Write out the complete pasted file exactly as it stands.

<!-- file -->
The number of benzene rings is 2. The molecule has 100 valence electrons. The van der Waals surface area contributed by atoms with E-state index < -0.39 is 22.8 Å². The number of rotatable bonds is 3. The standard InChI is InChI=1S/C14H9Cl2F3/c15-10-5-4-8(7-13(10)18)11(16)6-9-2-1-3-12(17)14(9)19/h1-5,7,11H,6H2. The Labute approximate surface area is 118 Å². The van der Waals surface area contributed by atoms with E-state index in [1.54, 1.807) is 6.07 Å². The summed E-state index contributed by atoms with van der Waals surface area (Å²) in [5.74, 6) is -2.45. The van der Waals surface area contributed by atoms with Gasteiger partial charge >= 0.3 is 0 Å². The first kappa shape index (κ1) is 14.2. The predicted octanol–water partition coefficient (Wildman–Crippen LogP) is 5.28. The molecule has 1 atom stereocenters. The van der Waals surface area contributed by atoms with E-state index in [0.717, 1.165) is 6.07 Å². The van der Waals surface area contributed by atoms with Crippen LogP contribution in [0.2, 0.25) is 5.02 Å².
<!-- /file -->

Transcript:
The number of benzene rings is 2. The molecule has 100 valence electrons. The van der Waals surface area contributed by atoms with E-state index < -0.39 is 22.8 Å². The number of rotatable bonds is 3. The standard InChI is InChI=1S/C14H9Cl2F3/c15-10-5-4-8(7-13(10)18)11(16)6-9-2-1-3-12(17)14(9)19/h1-5,7,11H,6H2. The Labute approximate surface area is 118 Å². The van der Waals surface area contributed by atoms with E-state index in [1.54, 1.807) is 6.07 Å². The summed E-state index contributed by atoms with van der Waals surface area (Å²) in [5.74, 6) is -2.45. The van der Waals surface area contributed by atoms with Gasteiger partial charge >= 0.3 is 0 Å². The first kappa shape index (κ1) is 14.2. The predicted octanol–water partition coefficient (Wildman–Crippen LogP) is 5.28. The molecule has 1 atom stereocenters. The van der Waals surface area contributed by atoms with E-state index in [0.717, 1.165) is 6.07 Å². The van der Waals surface area contributed by atoms with Crippen LogP contribution in [0.2, 0.25) is 5.02 Å².